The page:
Sie sind auf Seite 1von 10

1981 SCMR 494

Present : Anwarul Haq, C. J. and Muhammad Afzal Zullah, JJ

MESSRS BRADY & Co. (PAKISTAN) LTD.--Appellant

Versus

MESSRS SAYED SAIGOL INDUSTRIES LTD.-Respondent

Civil Appeals Nos. 51 and 52 of 1975, decided on 21st January, 1980.

(On appeal from the judgments and orders dated 5-3-1974 of the Lahore High Court at Lahore in
Civil Revisions Nos. 127 and 128 of 1974, respectively).

(a) Constitution of Pakistan (1973)-

-- Art. 185(3)-Leave to appeal-Omission to raise plea-Plea though urged before High Court but
not pressed at leave stage nor leave granted for its consideration-No compelling reason existing
for considering plea at leave to appeal stage-Plea (on which leave granted) being regarding non-
liability of defendant on ground of no privity of contract existing with plaintiff and such plea not
pressed but instead locus stands of plaintiff regarding its identity challenged Such plea neither
pressed in High Court nor urged at leave stage nor leave granted on such point-No justification,
held, to deal with such plea either.

(b) Civil Procedure Code (V of 1908)-


-- S. 20, Explanation II-Suits by or against Corporation-Local jurisdiction-Corporation can be
said to be carrying on business at head office, or at place where its branch exists in respect of a
cause of action arising wholly or in part at place where its branch office situated-No part of cause
of action arising at place of branch office, Corporation, held, cannot be said to transact business
at such place.[Jurisdiction-Cause of action].

Bhola Nath Aggarwal and another v. the Empire of India Life Assurance Co. Ltd. A I R 1948
Lah. 56 and Messrs Rahmania Trading Company v. Messrs Eagle Star Insurance Company Ltd.
P L D 1960 S C 202 ref.

(c) Civil Procedure Code (V of 1908)-

-- S. 20, Explanation 11-Suit by or against Corporation-Jurisdiction-Explanation 11-Does not


control cl. (c) and relates to cls. (a) & (b) only-Conjunction "or"--Separates all three (a), (b) &
(c) of S. 20-Situation in a particular case not being covered by cis. (a) & (b), suit could be
instituted by virtue of (c) at place where cause of action wholly or in part arose-Party choosing
to institute suit at place where only a subordinate office of Corporation exists, would have
initially to show cause of action having at is there Location of subordinate office-Does not give
plaintiff a choice to institute suit at such place--Law, held, did not recognize location of a
subordinate office of Corporation to be converted through a deeming clause into a place where
Corporation "carries on business" and such could be only under a limitation, via. where cause of
action arose and Corporation also maintained a subordinate office at such place-Combination of
such two factors, held further, becomes equal to "carrying on business"-[Registered Firm
Sheikhan Industries, Quetta v. West Pakistan Industrial Development Corporation, Karachi P L
D 1976 Quetta 94; Messrs Rahmapia Trading Company v. Messrs Eagle Star Insurance
Company Ltd. P L D 1960 S C 202 and Messrs Gharibwal Cement Ltd., Lahore v. Messrs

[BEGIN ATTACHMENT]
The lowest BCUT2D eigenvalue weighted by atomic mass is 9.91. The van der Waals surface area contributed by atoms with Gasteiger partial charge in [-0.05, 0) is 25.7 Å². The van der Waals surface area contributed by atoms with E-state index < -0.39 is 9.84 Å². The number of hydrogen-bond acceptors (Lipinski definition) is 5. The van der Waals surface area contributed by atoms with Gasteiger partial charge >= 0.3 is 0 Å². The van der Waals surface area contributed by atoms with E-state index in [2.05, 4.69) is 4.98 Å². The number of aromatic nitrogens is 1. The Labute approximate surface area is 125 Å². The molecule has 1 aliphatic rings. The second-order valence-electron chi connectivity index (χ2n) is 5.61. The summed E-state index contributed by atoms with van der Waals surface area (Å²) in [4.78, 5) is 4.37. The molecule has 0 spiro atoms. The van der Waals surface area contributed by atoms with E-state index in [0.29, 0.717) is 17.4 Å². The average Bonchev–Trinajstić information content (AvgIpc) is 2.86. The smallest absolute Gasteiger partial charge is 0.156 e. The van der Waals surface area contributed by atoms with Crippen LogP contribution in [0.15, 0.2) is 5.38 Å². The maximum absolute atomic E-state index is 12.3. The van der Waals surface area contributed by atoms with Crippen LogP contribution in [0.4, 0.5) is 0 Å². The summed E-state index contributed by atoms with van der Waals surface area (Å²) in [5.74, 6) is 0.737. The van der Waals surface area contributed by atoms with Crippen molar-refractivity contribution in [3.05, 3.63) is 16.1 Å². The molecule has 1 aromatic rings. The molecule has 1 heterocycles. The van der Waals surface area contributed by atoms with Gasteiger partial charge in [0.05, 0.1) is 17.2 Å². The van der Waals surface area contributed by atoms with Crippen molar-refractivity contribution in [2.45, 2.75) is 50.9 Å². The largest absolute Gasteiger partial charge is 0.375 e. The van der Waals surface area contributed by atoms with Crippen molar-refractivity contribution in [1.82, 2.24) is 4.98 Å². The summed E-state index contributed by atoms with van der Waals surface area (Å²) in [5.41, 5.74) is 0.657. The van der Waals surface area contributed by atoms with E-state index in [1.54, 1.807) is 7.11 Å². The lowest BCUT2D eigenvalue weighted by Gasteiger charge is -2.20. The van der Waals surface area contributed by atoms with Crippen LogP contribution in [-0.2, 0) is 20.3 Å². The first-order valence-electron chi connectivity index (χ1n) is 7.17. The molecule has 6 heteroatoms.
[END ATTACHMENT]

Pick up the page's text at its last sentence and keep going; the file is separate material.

Universal Traders, Gakhar Mandi P L D 1977 Lah. 481 held not applicable].-Jurisdiction-[Words
and phrases].

Registered Firm Sheikhan Industries, Quetta v. West Pakistan industrial Development


Corporation, Karachi P L D 1976 Quetta 94; Alessrs Rahmania Trading Company v. Messrs
Eagle Star Insurance Company Ltd. P L D 1960 S C 202 and Messrs Gharibwal Cement Ltd.,
Lahore v. Messrs Universal Traders, Gakhar Mandi P L D 1977 Lah. 481 held not applicable.

Bhola Nath Aggarwal and another v. The Empire of India Life Assurance Co. Ltd. A I R 1948
Lah. 56; Central Warehousing Corporation, New Delhi v. Central Bank of India Ltd., Hyderabad
and another A I R 1973 Andh. Pra. 387; Peoples Insurance Co. Ltd. v. Benoy Bushan Bhawmik
and others A I R 1943 Cal. 199 and The Light of Asia Insurance Co. Ltd. v. Bai Chanchal A I R
1932 Bom. 392 ref.

Noor Ahmed Noorl, Advocate-on-Record for Appellants (in both the Appeals).

Raja Muhammad Akram, Advocate Supreme Court and Muhammad Afzal Siddiqi, Advocate-on-
Record for Respondent (in both the Appeals).

Dates of hearing : 22nd and 23rd December, 1979.

JUDGMENT

MUHAMMAD AFZAL ZULLAH, J.-These two appeals through special leave are being
disposed of together as the questions involved are the same.

The appellant's case is that it is a public Limited Company incorporated in Pakistan with sole
registered office at Karachi and that at the relevant time it had a branch office at Manchester (IJ.
K). As the business of the Company was to act as indenting agents o introduce local customers to
foreign manufacturers, Messrs Kohinoor Textile Mills Liaqatabad, District Mianwali-a project of
Kohinoor Industries Limited, asked the appellant through letter dated 25-5-1969 (in Appeal No.
51) to send quotations as to costs and freight (Karachi rates) of certain spare parts. The appellant
through letter dated 2-7-1960 sent a pro forma invoice showing details of prices, C & F, Karachi
and advised the Mills that the goods could be imported "on their opening a letter of credit" in
favour of the appellant. The manufacturers were mentioned as Leosona Limited U. K. The letter
of credit was "accordingly opened" by the Mills in favour of the appellant (Branch office U. K.)
"for onward payment to manufacturers" through letters dated 8-7-1569 and 21-7-1960. The
appellant admitted that the transaction did not materialise, therefore, respondent "M/s. Sayed
Saigol Industries Ltd. (Kohinoor Textile Mills) Liaqatabad" then filed suits for damages at
Mianwali. As stated in para 10 of the petition for leave, the appellant filed written statement and
besides refuting the various allegations contained in the plaint and raising other legal objections